About the author  ⁄ Doug Jenkins

8/5/16 – 6:52 A.M.

The University of Findlay has named a new choir director. SeaHwa Jung will direct the Concert-Chorale and University Singers, and also teach voice and music appreciation. A release from the university says Jung comes to the university from Lock Haven University in Pennsylvania. He directed choral ensembles, orchestra, and taught music appreciation.

Jung takes the place of Michael Anders, who retired earlier this year.

Read More →

8/5/16 – 6:46 A.M.

A man accused of shooting a Fostoria woman and her daughter in January will stand trial this fall. The Review-Times reports 34-year-old Terrance Williamson of Toledo is scheduled to be tried on October 4 in Wood County. Williamson is charged with four counts of attempted murder, two counts of felonious assault and two counts of kidnapping. He also faces several other charges.

Authorities say Williamson shot 36-year-old Lashelle Norman and 17-year-old Alexia Johnson at Nye’s Trailer Park in Fostoria on January 30. Police Chief Keith Loreno said Williamson allegedly forced Norman to drive to Fostoria at gunpoint that day. He is accused of hitting Norman and then shooting her when she refused to give him money. Johnson was shot when she tried to help her mother.

Williamson is being held on a $500,000 bond.

Norman and Johnson spent a week in the hospital recovering from their injuries.

MORE: Review-Times

Read More →

8/5/16 – 5:25 A.M.

Two migrant students in Putnam County were honored by the state Thursday. The Putnam County Sentinel reports letters signed by the members of the Ohio State Board of Education’s Committee on Urban and Rural Renewal Education were given to Angel Salinas and Miguel Cortes Jr.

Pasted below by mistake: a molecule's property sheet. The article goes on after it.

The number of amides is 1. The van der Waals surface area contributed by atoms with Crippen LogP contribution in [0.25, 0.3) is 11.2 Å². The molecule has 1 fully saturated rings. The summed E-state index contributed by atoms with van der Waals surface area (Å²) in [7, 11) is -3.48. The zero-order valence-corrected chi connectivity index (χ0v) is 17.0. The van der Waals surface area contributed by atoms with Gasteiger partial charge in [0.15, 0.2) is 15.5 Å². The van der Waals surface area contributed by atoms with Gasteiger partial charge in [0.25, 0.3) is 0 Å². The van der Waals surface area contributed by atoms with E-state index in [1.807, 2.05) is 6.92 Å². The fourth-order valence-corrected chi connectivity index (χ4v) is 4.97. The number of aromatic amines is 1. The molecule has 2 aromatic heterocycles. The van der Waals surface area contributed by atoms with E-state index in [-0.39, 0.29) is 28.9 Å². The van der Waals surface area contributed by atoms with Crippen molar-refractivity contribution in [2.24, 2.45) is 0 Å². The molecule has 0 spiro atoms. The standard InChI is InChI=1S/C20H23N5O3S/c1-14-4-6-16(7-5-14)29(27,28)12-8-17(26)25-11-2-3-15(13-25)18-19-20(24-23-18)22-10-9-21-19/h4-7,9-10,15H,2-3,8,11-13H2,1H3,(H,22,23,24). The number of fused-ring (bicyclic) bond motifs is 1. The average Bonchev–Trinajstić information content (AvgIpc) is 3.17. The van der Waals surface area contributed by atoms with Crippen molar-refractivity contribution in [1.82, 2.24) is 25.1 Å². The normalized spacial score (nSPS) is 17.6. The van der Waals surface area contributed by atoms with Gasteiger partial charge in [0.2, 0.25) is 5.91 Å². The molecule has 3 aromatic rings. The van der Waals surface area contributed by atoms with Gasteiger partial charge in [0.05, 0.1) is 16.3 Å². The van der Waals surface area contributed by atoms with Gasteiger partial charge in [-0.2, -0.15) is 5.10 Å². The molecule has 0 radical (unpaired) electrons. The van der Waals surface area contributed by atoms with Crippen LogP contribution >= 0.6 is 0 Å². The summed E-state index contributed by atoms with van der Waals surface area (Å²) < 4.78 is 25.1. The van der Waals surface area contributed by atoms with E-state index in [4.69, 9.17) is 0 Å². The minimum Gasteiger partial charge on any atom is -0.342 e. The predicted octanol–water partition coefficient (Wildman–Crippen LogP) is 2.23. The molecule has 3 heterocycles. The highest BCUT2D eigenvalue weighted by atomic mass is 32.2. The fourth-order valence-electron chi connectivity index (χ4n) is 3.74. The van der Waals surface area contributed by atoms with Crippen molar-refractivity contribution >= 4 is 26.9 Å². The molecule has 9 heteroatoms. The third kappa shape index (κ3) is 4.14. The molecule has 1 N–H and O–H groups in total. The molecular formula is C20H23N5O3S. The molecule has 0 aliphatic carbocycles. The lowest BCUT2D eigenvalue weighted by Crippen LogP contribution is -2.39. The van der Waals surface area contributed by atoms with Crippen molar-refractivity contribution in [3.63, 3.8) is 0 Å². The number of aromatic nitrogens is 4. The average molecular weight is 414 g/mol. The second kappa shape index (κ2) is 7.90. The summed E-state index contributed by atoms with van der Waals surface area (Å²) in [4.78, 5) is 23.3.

Salinas and Cortes are both enrolled in Putnam County’s 30-day summer migrant education program. They both wrote testimonials about their experiences. Cortes said, “it has helped me a lot because if I never would have come here, I would not know what to do in school.” He added the program has helped him get good grades and become an honor roll student.

MORE: Putnam County Sentinel

Read More →

8/5/16 – 5:12 A.M.

Authorities in Allen County are investigating a Thursday morning robbery. The Lima News reports the incident happened west of Bluffton around 8 a.m. A woman was driving westbound on Columbus Grove-Bluffton Road near State Route 696 when she saw a black truck following her. When she stopped at the intersection a man got out of his truck and asked her for directions. The next thing she remembered she was seeing blood, and noticing her purse was gone.

The suspect is described as a black man who was about 5’8″ and weighed around 150 pounds. He might have been wearing a green baseball hat.

The victim suffered injuries to her face, but refused treatment at the scene of the robbery.

MORE: Lima News

Read More →

8/5/16 – 5:03 A.M.

Area educators have been spending their summer working to make sure kids don’t suffer from “brain drain.” The Courier reports summer camps and child care centers have made education a big part of their curriculum over the past two months.

Anne Whitmer is an office assistant at Something Special Learning Center in Findlay. She says the kids there have been active this summer using their brains instead of “just taking a break.” Reading, journaling, science projects, and field trips have all been part of the summer time activities.